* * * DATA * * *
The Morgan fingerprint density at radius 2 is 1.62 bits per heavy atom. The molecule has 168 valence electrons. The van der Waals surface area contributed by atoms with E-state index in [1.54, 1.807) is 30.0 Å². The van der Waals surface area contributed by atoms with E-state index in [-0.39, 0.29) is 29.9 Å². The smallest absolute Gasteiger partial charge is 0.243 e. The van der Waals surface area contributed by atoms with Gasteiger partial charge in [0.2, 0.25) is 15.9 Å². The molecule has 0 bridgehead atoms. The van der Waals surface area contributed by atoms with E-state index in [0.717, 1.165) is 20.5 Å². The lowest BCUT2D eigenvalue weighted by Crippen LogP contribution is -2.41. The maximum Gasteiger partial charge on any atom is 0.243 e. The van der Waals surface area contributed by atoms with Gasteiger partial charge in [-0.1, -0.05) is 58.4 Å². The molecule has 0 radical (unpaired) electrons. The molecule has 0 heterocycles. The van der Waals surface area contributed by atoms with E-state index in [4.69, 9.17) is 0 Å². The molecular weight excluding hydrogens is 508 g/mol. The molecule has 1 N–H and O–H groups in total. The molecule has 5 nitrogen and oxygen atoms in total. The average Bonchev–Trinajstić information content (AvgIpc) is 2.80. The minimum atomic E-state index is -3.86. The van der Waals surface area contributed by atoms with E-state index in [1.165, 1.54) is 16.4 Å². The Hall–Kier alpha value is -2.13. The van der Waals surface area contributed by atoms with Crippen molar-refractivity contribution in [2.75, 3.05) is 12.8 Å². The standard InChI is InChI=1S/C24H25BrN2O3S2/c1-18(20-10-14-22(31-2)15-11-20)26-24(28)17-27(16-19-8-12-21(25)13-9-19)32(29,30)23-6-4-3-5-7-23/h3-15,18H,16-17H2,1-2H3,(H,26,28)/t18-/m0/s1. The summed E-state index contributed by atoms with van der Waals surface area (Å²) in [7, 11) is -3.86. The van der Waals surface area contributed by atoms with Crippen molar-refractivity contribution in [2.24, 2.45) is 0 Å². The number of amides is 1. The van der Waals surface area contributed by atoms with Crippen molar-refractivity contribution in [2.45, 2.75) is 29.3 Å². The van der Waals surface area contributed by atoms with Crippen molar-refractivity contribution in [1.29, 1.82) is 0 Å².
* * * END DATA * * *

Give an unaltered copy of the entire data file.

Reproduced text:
The Morgan fingerprint density at radius 2 is 1.62 bits per heavy atom. The molecule has 168 valence electrons. The van der Waals surface area contributed by atoms with E-state index in [1.54, 1.807) is 30.0 Å². The van der Waals surface area contributed by atoms with E-state index in [-0.39, 0.29) is 29.9 Å². The smallest absolute Gasteiger partial charge is 0.243 e. The van der Waals surface area contributed by atoms with Gasteiger partial charge in [0.2, 0.25) is 15.9 Å². The molecule has 0 bridgehead atoms. The van der Waals surface area contributed by atoms with E-state index in [0.717, 1.165) is 20.5 Å². The lowest BCUT2D eigenvalue weighted by Crippen LogP contribution is -2.41. The maximum Gasteiger partial charge on any atom is 0.243 e. The van der Waals surface area contributed by atoms with Gasteiger partial charge in [-0.1, -0.05) is 58.4 Å². The molecule has 0 radical (unpaired) electrons. The molecule has 0 heterocycles. The van der Waals surface area contributed by atoms with E-state index in [4.69, 9.17) is 0 Å². The molecular weight excluding hydrogens is 508 g/mol. The molecule has 1 N–H and O–H groups in total. The molecule has 5 nitrogen and oxygen atoms in total. The average Bonchev–Trinajstić information content (AvgIpc) is 2.80. The minimum atomic E-state index is -3.86. The van der Waals surface area contributed by atoms with E-state index in [1.165, 1.54) is 16.4 Å². The Hall–Kier alpha value is -2.13. The van der Waals surface area contributed by atoms with Crippen molar-refractivity contribution in [2.75, 3.05) is 12.8 Å². The standard InChI is InChI=1S/C24H25BrN2O3S2/c1-18(20-10-14-22(31-2)15-11-20)26-24(28)17-27(16-19-8-12-21(25)13-9-19)32(29,30)23-6-4-3-5-7-23/h3-15,18H,16-17H2,1-2H3,(H,26,28)/t18-/m0/s1. The summed E-state index contributed by atoms with van der Waals surface area (Å²) in [7, 11) is -3.86. The van der Waals surface area contributed by atoms with Crippen molar-refractivity contribution in [2.24, 2.45) is 0 Å². The number of amides is 1. The van der Waals surface area contributed by atoms with Crippen molar-refractivity contribution in [2.45, 2.75) is 29.3 Å². The van der Waals surface area contributed by atoms with Crippen molar-refractivity contribution in [1.29, 1.82) is 0 Å².